AZ, Sonora mayors look to get on the same economic page

2013-03-23T00:00:00Z AZ, Sonora mayors look to get on the same economic pageGabriela Rico Arizona Daily Star Arizona Daily Star
March 23, 2013 12:00 am  • 

NOGALES, Sonora - Saying the fates of the two states are entwined, Tucson's mayor led a group of Arizona mayors to Sonora Friday.

"Why the mayors?" Jonathan Rothschild said to attendees of a binational economic forum. "Because our federal and state leaders are not delivering the right message."

His remark received rousing applause from those attending the event in Nogales.

"Economically, ours is a region that must work together," said Rothschild, who has been pushing for strengthened relations with Mexico since taking office last year. Friday was his second official trade visit to Nogales, Sonora.

"Our fates are tied."

Mayors from Avondale, Buckeye, Chandler, Glendale, Goodyear, Litchfield Park, Nogales, Phoenix, Scottsdale, Surprise and Youngtown attended the event.

"We represent cities from all across Arizona," said Phoenix Mayor Greg Stanton. "As we discussed what to do with our political capital, building closer economic ties with Sonora was tops. The mayors and leaders from Arizona that are here get it."

Four cornerstones

Several government officials from the state of Sonora and Mexico's federal government presented the mayors with information about the state's economy - the four cornerstones being the aerospace, automotive and mining industries and investment in education tailored to those industries, said Moises Gomez Reyna, Sonora's secretary of the economy.

"We are investing in human capital and changing the options for studying in our universities and colleges," he said.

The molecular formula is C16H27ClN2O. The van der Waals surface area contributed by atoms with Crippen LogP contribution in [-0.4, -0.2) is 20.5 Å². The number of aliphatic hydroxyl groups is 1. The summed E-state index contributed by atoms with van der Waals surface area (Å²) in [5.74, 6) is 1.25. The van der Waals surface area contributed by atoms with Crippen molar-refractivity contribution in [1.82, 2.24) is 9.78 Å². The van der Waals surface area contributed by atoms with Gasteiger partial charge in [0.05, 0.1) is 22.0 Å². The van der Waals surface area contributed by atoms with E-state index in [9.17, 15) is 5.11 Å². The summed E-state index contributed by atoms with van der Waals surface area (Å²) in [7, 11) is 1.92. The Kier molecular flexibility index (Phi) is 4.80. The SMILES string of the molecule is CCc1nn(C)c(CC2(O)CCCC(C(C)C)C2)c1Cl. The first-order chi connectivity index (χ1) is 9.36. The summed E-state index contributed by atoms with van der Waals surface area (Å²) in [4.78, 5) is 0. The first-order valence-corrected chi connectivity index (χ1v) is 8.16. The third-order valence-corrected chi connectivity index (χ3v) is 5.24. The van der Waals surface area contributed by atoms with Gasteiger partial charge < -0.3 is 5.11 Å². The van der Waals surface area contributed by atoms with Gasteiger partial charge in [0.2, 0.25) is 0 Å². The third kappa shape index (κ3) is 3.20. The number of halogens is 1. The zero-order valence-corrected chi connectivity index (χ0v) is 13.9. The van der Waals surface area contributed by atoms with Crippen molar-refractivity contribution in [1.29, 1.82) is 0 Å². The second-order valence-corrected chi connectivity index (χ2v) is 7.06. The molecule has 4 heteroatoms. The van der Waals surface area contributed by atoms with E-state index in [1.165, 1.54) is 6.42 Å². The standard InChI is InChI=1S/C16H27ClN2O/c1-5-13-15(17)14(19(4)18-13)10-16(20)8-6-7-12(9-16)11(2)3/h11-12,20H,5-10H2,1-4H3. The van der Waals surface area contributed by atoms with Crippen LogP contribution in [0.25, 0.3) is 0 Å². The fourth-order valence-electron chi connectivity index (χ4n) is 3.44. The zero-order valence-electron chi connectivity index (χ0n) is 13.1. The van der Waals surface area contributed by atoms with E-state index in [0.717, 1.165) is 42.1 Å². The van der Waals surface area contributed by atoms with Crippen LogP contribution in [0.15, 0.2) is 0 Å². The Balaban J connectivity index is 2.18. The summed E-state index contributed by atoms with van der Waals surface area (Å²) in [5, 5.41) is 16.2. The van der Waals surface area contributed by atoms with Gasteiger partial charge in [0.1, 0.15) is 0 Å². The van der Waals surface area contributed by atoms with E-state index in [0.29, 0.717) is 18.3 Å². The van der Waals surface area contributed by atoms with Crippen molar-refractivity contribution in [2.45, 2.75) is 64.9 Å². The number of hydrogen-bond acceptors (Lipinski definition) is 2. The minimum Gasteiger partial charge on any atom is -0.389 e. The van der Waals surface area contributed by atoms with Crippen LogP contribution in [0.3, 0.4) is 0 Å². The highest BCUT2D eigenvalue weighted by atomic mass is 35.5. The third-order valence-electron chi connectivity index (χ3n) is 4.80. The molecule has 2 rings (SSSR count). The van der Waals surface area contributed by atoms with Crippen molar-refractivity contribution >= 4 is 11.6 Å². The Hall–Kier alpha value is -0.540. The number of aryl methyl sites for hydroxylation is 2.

Instead of having courses taught by theory, industry experts are coming into the classrooms to discuss technology or bringing students to manufacturing plants to learn hands-on, Gomez said.

Sonora now has 45 aerospace manufacturing plants with 7,500 employees. With secured and pending contracts, that will grow to 60 plants with 10,000 workers by 2015, he said.

Automotive manufacturers currently have 87 plants with 22,000 employees and will grow to 90 plants with 31,000 employees by 2015.

The tourism industry is focusing on the filmmaking market and medical tourism, said Javier Tapia Camou, coordinator with the state tourism department.

And Rene Moreno, of the Nogales Business Council, said Sonora manufacturers are interested in joining economic-development teams in Arizona to present a "mega-region" marketing campaign.

Sonora's economy grew by 7 percent in 2012.

A Tequila toast

Before the forum began, the Arizona mayors got a tour of the Continental manufacturing plant, where workers assemble high-tech components for automobiles.

The 178,000-square-foot plant employs 1,800.

At day's end, they were greeted by dancers and musicians as they cut the ribbon to kick off the annual Tequila Festival in the city's historic downtown district.

Nogales, Sonora, Mayor Ramon Guzman Muñoz toasted Rothschild for piquing the curiosity of Arizona's other mayors about Sonora.

"You are the pioneer."

Contact reporter Gabriela Rico at grico@azstarnet.com or 573-4232.

Copyright 2014 Arizona Daily Star. All rights reserved. This material may not be published, broadcast, rewritten or redistributed.

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